A federal database publicly disclosing companies’ payments to doctors went live this week, drawing a splash of attention to the $3.5 billion given to physicians over 5 months last year. Although one purpose of the site is to shine light on potential conflicts of interest in research, the site may fall short of that goal.
The database’s origins go back to an investigation by Senator Charles Grassley (R–IA) into drug company consulting by academic researchers. Starting in 2008, Grassley staffers alleged that about a dozen psychiatrists and others failed to fully disclose to their employers hundreds of thousands of dollars of consulting income they were receiving from companies. Public Health Service (PHS) rules for National Institutes of Health (NIH) grants required that the researchers disclose such payments to their institutions; but the reported totals fell short of those reported to Grassley by companies. In some cases, the payments were from companies whose drugs the researchers were studying, Grassley alleged (see the full backstory from a former Grassley staffer here).
The Institute of Medicine (IOM) recommended broader disclosure of potential financial interests, and in 2011 PHS followed through with tighter rules. IOM also endorsed a Grassley proposal to require companies to report those payments for posting in a public database. Besides revealing payments that might influence a physician’s prescribing decisions, medical colleges said such a database could help them crosscheck what their faculty (those who are M.D.s, anyway) report under the PHS rules.
The Grassley proposal became part of the 2010 Affordable Care Act, and the Open Payments database, run by the Centers for Medicare & Medicaid Services (CMS), went live on 30 September. For now, it contains 4.4 million payments reported by drug and device companies to 546,000 physicians and 1360 teaching hospitals from August 2013 to December 2013. They range from free trips, meals, speaking fees, and gifts to research funding. The ties “do not necessarily signal wrongdoing” and may include “beneficial ones,” CMS said in a press release; but disclosing them may “discourag[e] inappropriate relationships.”
So far, Open Payments has gotten a mixed response. The investigative reporting group ProPublica warns that the data are incomplete and funds for ongoing research may not be included. (In addition, about 40% of payments are deidentified because CMS has not yet been able to match them with an individual physician.) The site contains little more than enormous raw spreadsheets that are awkward to search. CMS has promised better search tools soon.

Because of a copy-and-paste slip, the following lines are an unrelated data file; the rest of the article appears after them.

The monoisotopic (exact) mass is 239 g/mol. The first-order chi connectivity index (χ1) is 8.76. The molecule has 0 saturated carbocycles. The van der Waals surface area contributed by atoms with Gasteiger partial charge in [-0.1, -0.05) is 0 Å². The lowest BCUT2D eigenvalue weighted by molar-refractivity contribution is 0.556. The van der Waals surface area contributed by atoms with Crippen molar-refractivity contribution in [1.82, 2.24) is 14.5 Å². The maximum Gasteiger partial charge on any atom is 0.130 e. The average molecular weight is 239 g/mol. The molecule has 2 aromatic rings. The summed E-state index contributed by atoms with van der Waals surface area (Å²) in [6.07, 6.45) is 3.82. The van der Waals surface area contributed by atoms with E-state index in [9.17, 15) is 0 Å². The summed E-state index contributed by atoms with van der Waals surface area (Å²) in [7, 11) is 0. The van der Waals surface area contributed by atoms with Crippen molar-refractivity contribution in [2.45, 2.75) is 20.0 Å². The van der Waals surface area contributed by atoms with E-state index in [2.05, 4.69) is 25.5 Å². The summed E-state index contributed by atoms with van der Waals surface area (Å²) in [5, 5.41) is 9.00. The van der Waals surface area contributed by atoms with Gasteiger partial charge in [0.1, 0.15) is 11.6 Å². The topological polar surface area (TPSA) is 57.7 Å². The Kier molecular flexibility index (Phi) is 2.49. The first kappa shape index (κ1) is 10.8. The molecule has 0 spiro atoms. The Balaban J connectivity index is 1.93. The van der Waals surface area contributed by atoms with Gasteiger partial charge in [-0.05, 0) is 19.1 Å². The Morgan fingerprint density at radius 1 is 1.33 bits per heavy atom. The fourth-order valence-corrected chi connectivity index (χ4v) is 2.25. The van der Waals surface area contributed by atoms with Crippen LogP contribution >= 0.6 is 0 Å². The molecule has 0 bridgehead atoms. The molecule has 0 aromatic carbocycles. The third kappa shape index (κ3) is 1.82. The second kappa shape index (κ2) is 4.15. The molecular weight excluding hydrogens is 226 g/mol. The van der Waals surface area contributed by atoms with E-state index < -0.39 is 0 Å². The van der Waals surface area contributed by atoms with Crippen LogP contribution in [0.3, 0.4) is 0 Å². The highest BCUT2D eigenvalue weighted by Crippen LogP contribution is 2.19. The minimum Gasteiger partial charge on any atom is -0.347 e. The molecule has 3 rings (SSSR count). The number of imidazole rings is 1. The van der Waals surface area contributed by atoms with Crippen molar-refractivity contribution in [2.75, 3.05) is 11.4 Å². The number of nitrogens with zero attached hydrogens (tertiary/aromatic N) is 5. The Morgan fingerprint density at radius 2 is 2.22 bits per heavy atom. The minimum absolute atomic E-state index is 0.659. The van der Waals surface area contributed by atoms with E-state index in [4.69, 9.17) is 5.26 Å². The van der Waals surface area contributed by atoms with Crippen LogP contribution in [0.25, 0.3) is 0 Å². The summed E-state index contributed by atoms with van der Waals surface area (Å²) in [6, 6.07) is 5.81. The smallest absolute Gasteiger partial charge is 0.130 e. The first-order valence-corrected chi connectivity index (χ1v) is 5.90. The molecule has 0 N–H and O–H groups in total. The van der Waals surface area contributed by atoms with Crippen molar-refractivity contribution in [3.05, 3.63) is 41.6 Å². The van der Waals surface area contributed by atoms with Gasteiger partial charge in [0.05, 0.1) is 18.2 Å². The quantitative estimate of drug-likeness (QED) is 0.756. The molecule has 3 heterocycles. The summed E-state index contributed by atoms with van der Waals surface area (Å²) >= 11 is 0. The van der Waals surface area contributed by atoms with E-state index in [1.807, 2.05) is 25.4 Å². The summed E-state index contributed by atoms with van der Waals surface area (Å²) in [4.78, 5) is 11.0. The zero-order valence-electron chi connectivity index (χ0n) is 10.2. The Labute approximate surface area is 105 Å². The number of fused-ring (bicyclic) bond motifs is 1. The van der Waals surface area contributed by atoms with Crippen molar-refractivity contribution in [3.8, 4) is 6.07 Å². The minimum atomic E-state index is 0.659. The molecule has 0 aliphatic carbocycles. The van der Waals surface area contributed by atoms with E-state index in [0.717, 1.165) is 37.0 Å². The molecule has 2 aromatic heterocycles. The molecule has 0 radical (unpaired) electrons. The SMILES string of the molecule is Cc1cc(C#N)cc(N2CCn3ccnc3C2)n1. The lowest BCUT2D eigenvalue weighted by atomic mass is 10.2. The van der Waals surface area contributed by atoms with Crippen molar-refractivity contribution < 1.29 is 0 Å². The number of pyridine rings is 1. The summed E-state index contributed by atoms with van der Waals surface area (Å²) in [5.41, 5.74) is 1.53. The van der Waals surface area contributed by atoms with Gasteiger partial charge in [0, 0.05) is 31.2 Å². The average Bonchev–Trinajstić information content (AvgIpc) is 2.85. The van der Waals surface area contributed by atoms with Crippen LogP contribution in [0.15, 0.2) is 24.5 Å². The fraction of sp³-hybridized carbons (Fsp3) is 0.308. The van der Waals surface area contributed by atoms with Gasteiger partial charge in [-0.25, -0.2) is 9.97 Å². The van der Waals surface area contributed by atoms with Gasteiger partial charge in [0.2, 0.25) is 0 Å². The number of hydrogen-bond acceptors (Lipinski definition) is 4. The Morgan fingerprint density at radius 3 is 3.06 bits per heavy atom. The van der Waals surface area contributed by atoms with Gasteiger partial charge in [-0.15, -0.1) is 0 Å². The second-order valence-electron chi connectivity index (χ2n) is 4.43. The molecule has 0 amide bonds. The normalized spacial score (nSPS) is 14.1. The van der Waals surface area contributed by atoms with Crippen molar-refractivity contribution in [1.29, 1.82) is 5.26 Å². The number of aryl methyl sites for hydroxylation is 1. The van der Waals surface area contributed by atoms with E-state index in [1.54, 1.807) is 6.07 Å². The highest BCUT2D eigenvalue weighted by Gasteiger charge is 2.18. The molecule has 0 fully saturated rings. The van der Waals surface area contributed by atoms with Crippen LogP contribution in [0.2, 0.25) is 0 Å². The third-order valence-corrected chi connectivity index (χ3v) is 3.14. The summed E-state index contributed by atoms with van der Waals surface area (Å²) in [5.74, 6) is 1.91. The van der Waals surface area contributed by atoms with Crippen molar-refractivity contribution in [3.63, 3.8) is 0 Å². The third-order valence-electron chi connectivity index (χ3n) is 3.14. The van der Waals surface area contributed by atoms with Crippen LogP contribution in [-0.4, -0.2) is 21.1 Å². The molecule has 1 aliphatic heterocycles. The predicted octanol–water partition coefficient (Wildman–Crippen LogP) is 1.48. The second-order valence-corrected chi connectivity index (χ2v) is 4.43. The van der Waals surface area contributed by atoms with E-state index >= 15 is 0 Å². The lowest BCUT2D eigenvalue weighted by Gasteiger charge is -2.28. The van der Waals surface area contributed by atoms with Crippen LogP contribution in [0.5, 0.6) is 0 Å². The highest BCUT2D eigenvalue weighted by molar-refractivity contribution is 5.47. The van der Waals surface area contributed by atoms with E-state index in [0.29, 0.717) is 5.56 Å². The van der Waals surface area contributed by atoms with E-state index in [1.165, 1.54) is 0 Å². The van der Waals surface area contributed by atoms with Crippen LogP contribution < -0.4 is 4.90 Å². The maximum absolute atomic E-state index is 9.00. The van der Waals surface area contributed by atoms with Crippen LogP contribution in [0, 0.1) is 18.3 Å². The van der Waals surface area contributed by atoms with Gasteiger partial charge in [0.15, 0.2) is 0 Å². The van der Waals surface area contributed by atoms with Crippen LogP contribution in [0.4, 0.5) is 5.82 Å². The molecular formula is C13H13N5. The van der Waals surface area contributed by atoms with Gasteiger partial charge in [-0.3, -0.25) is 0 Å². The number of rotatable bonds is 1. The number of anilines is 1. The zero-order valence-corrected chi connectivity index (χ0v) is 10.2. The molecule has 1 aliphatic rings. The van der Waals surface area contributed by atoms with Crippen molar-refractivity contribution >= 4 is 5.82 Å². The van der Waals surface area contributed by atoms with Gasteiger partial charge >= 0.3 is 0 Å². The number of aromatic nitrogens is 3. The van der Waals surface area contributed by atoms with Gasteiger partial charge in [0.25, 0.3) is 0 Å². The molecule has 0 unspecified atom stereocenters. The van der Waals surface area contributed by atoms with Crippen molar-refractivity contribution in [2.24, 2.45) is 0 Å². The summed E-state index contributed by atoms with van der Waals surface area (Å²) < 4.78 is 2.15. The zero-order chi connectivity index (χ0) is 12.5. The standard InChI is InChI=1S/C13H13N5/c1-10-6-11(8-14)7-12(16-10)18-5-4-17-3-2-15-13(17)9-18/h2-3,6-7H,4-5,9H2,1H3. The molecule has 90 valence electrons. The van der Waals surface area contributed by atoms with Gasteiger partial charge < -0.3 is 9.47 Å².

Other problems involve the research data itself. For example, the payments include the dollar value of drugs donated by companies for clinical trials. For some drugs for cancer and hepatitis C that cost upward of $100,000 a year, the total dollar value for just a few patients could be “staggering,” wrote several Johns Hopkins University researchers in a 30 September editorial online in the Annals of Internal Medicine. They say the public may not realize that the payments represent donated drugs, not money going to individual researchers.
It’s also not yet clear that the database will be much help for institutions to audit faculty reports, says Heather Pierce of the Association of American Medical Colleges in Washington, D.C. Besides the fact that the data are incomplete and from 2013, the payments appear as individual line items, whereas institutions normally ask faculty for total fees from a company. There will also be discrepancies because the companies may include the dollar value of expenses such as hotel and transportation for a speaking engagement—money the researcher never sees.
“There are a lot of potential issues that may create confusion or misunderstanding in the research payments side,” Pierce says.
She says that concerns about such discrepancies have deterred some institutions from following through on a suggestion in the PHS rules that they post researchers’ consulting income online. Many are instead releasing it only upon request.
At the same time, Pierce says, even with flawed data in Open Payments, “the fact that it’s there can be a starting point for conversations” about why clinical researchers interact with industry, which “can be a very positive thing.”
*Correction, 3 October, 8 a.m.: Drug costs can be $100,000 a year, not a month.